However, there is any number of other identities and designators you might apply to yourself that act as distinguishing features. If you’re a returning student, a parent, or a non-traditional applicant, those are “diverse” attributes on a university campus.

If you’ve served in the military, that is a “diverse” attribute in relation to the majority of students. If you are someone with a disability or unique health challenges, if you are the first person in your family to pursue higher education, if you come from a lower socioeconomic background, if you’re from a rural area, if you’re multilingual (either by choice or by necessity), these are all features that would be considered “diverse” in the context of the traditional university campus or professional program.

Medical School Diversity Essay Examples

Albert Einstein College of Medicine Of Yeshiva University (Bronx, New York)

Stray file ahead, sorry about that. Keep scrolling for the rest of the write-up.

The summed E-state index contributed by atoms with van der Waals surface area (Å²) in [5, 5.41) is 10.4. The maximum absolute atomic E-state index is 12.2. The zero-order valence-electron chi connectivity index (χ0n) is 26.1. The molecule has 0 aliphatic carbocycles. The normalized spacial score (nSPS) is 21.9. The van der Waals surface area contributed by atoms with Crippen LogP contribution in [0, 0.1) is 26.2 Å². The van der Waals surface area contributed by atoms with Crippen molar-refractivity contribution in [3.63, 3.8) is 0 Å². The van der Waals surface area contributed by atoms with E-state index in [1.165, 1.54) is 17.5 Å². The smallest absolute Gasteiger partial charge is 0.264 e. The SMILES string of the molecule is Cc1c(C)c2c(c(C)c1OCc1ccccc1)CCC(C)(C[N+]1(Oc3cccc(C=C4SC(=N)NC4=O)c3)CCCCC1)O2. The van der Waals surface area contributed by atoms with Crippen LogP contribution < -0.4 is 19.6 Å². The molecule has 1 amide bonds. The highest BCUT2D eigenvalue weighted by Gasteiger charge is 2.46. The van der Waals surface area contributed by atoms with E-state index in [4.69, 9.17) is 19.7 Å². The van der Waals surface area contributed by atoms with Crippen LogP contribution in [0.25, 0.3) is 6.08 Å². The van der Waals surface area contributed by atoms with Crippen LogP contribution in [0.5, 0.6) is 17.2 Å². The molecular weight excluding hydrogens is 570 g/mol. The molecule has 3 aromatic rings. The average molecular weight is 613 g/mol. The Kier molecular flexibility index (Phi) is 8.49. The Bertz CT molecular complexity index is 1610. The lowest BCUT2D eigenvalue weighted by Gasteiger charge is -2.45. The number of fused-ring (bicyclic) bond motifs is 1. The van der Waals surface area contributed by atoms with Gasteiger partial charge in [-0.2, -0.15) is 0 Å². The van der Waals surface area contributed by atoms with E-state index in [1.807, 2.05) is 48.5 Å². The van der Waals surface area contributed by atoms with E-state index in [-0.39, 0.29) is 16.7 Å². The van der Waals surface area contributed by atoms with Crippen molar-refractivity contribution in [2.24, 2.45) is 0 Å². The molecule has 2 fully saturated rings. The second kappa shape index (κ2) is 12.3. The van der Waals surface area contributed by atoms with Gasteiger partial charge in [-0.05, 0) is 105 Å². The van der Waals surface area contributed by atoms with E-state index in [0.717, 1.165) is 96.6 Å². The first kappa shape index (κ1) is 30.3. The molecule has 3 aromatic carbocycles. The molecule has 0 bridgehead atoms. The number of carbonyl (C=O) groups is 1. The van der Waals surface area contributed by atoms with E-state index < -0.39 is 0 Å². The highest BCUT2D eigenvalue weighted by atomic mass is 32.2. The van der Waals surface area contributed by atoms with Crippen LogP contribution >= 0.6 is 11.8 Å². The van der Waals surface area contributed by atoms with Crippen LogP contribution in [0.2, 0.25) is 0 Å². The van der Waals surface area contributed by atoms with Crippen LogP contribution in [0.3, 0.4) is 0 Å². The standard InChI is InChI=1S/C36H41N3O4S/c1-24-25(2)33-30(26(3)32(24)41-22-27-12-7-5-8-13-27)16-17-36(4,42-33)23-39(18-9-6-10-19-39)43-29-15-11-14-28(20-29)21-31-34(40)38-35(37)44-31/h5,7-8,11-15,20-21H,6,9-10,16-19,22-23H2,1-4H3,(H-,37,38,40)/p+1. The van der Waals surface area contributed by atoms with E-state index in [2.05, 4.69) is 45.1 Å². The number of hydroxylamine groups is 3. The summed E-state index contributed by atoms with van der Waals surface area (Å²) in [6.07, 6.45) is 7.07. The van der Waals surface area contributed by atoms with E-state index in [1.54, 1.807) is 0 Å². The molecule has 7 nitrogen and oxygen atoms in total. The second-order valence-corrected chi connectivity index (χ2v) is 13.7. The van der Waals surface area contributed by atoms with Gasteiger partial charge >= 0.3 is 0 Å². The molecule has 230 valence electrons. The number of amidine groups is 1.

Series of yes or no questions. Any ‘yes’ answer requires a brief 100-word explanation.

I have taken time off between high school and college

(Please explain your activities in detail, and your reasons for taking time off, and include dates)

I have taken time off during my undergraduate years

(Please explain your activities in detail, and your reasons for taking time off, and include dates)

I have taken off at least a year since college graduation

(Please explain your activities in detail, and your reasons for taking time off, and include dates)

I plan to take off this year, after just having graduated, while I apply to medical school.

(Please explain what you plan to do this year and please provide confirmation of your plans when they are complete.)

I have taken and received credit for online courses

(Please note that the College does not accept online courses that are not offered by (as opposed to, approved by) your undergraduate or graduate institution. If you have taken online courses, please indicate what courses, where they were taken, and why you elected to take the courses online.)

I have worked part- or full-time, for pay, during the academic year while in college.